New Hampshire: Randy Bernard Strikes Again

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If the initial reports are correct – and they usually are – then CEO Randy Bernard is about to announce that the IZOD IndyCar Series is set to return to New Hampshire Motor Speedway in 2011. If you enjoyed the race in Iowa this past Sunday, this is great news.

Randy Bernard seems intent on making good on his promise that his open-wheel series embraces its short oval roots and try to maintain a greater than a 50% balance slanted more toward ovals than road/street courses. Adding the 1.058 mile oval in Loudon, New Hampshire is a great way to start. He reportedly also has his eyes set on Phoenix, Las Vegas and Milwaukee. If Mr. Bernard can pull off any of those in the near future, my opinion of him will be higher than it is already.

After the NASCAR Busch series began running at NHMS in 1990, CART ran its inaugural race there over the Fourth of July weekend in 1992. Bobby Rahal won the first open-wheel race there in his Miller Genuine Draft Lola-Chevy on his way to his third CART title. Subsequent CART winners in the mid-nineties included Nigel Mansell, Al Unser, Jr. and Andre Ribeiro. With the exception of Ribeiro, each CART winner at New Hampshire went on to win the championship later that season. The 1994 race won by Little Al is best remembered for a crash by Scott Sharp that found him spinning on his head in his Pac-West Lola along the backstretch, while still providing full radio communication to his crew. In 1995, Andre Ribeiro won, giving Honda their first Indy car victory.

With the CART-IRL split in 1996 – the track, owned by Bob Bahr at the time, chose to align with the IRL and attendance plummeted. While CART played to mostly full-houses in its run, the IRL was lucky to draw 20,000 to its races at New Hampshire. By this time, with the NASCAR Cup Series now in the fold and Bruton Smith part of the ownership picture, the IRL race became very expendable. Three very recognizable names won IRL races at New Hampshire; Scott Sharp, Robbie Buhl and Tony Stewart, but 1998 was to be the last year for open-wheel racing at New Hampshire – until 2011.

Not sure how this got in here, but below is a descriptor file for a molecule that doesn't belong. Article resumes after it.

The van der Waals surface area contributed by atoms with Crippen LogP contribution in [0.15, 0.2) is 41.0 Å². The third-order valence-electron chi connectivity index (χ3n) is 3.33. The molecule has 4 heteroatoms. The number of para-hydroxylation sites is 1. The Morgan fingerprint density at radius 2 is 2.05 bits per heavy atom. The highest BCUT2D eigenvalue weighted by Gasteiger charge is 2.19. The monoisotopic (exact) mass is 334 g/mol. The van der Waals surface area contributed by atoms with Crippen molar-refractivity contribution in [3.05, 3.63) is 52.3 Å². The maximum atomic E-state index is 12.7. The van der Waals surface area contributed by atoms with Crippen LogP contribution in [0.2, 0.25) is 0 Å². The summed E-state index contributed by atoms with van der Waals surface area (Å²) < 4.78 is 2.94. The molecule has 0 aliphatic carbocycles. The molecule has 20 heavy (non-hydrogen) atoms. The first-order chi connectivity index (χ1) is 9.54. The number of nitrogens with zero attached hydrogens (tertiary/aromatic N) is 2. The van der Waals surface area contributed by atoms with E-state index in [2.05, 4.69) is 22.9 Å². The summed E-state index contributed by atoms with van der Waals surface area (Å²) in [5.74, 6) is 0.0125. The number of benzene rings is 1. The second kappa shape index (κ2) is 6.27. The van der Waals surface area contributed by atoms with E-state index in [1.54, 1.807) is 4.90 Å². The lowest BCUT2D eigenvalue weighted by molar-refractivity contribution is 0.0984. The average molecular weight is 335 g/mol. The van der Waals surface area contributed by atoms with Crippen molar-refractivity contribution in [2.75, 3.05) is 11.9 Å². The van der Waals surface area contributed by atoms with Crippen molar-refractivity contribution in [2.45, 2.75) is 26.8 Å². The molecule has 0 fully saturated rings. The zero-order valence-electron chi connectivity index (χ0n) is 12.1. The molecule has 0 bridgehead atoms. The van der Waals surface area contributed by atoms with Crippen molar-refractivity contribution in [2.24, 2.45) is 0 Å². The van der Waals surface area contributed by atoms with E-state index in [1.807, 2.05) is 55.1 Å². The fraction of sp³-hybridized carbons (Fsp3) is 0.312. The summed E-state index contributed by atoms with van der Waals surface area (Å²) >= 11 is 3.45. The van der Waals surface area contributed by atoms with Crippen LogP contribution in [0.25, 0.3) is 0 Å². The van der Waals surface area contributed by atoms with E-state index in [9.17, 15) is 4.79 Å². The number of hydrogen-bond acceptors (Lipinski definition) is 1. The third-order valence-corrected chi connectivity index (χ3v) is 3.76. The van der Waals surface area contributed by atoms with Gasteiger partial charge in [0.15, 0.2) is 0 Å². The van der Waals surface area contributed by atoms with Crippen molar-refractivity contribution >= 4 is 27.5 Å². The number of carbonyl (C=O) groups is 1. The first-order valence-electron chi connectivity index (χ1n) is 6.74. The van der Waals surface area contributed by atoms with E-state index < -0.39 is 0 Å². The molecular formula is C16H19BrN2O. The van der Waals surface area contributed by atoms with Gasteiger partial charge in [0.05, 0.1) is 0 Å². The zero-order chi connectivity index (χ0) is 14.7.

In the meantime, New Hampshire cast its lot totally with NASCAR as it began hosting two Cup races in 1997. Unfortunately, New Hampshire Motor Speedway was the site of two separate NASCAR fatalities in 2000. Adam Petty and Kenny Irwin were both fatally injured in turn three on different weekends – both the apparent victims of stuck throttles. Although NASCAR had already invented the HANS device, its use was not yet a requirement. NASCAR’s invention of the SAFER barrier was still a couple of years away. On a serious note, had both of those systems been in use, both drivers may still be alive today.

Since 2008, New Hampshire Motor Speedway has been solely in the hands of Bruton Smith’s Speedway Motorsports Inc (SMI). Jerry Gappens has been the Executive VP and GM of the track since then as well. Gappens has made it clear that he wanted the IZOD IndyCar Series at his track. In 2009, he made a strong push to be on the schedule for the 2010 season, but for some strange reason – the previous regime didn’t see fit to pursue New Hampshire. There weren’t many oval tracks that wanted an IndyCar Series event at their track, hence the first season where road courses outnumber the ovals. Here was one that actually sought out the IndyCar Series, yet the leaders at the time inexplicably showed lukewarm interest, at best. Fortunately, Randy Bernard had no axe to grind with New Hampshire and he made scheduling the track a priority for the 2011 schedule.

This is a good move on several fronts. First and foremost, it gets another oval on the schedule. Secondly, it is a short oval similar in size and shape to Milwaukee. As we saw this past weekend, the short ovals can be very exciting – now that the oval package has been tweaked to allow better racing. Thirdly, the New England area is currently an unserved market in the IZOD IndyCar Series. The demographics of that area align nicely with the markets that IZOD is trying to reach.

I’m sure that Randy Bernard is going to make some major mistakes along the way. He has to. But so far, I have to say that I continue to be very impressed with what this man has done, after not even four full months on the job. Unlike the previous regime that was so arrogant, when they actually had very little to be arrogant about – Randy Bernard has come in and seems to be fully intent on listening. Not only is he listening, he is listening to the right people. And the biggest surprise is that he seems to actually be listening to the most important people of all – the fans.